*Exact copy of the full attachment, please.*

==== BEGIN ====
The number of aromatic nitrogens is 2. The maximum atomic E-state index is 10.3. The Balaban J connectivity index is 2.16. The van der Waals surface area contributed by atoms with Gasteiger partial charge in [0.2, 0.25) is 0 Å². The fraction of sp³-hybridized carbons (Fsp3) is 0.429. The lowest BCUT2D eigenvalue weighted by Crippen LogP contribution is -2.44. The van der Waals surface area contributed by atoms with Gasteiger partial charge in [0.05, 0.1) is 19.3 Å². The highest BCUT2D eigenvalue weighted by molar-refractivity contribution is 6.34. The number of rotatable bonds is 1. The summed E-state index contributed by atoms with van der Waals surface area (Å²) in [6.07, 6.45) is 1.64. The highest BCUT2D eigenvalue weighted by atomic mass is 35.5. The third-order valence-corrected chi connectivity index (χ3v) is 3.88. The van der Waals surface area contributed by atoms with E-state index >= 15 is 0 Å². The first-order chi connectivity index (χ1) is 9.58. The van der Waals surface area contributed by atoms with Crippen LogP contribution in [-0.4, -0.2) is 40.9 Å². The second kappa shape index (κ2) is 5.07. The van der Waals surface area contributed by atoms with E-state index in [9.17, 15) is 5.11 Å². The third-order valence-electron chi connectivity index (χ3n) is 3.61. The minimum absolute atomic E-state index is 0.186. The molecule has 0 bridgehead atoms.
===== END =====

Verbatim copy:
The number of aromatic nitrogens is 2. The maximum atomic E-state index is 10.3. The Balaban J connectivity index is 2.16. The van der Waals surface area contributed by atoms with Gasteiger partial charge in [0.2, 0.25) is 0 Å². The fraction of sp³-hybridized carbons (Fsp3) is 0.429. The lowest BCUT2D eigenvalue weighted by Crippen LogP contribution is -2.44. The van der Waals surface area contributed by atoms with Gasteiger partial charge in [0.05, 0.1) is 19.3 Å². The highest BCUT2D eigenvalue weighted by molar-refractivity contribution is 6.34. The number of rotatable bonds is 1. The summed E-state index contributed by atoms with van der Waals surface area (Å²) in [6.07, 6.45) is 1.64. The highest BCUT2D eigenvalue weighted by atomic mass is 35.5. The third-order valence-corrected chi connectivity index (χ3v) is 3.88. The van der Waals surface area contributed by atoms with E-state index >= 15 is 0 Å². The first-order chi connectivity index (χ1) is 9.58. The van der Waals surface area contributed by atoms with Crippen LogP contribution in [-0.4, -0.2) is 40.9 Å². The second kappa shape index (κ2) is 5.07. The van der Waals surface area contributed by atoms with E-state index in [9.17, 15) is 5.11 Å². The third-order valence-electron chi connectivity index (χ3n) is 3.61. The minimum absolute atomic E-state index is 0.186. The molecule has 0 bridgehead atoms.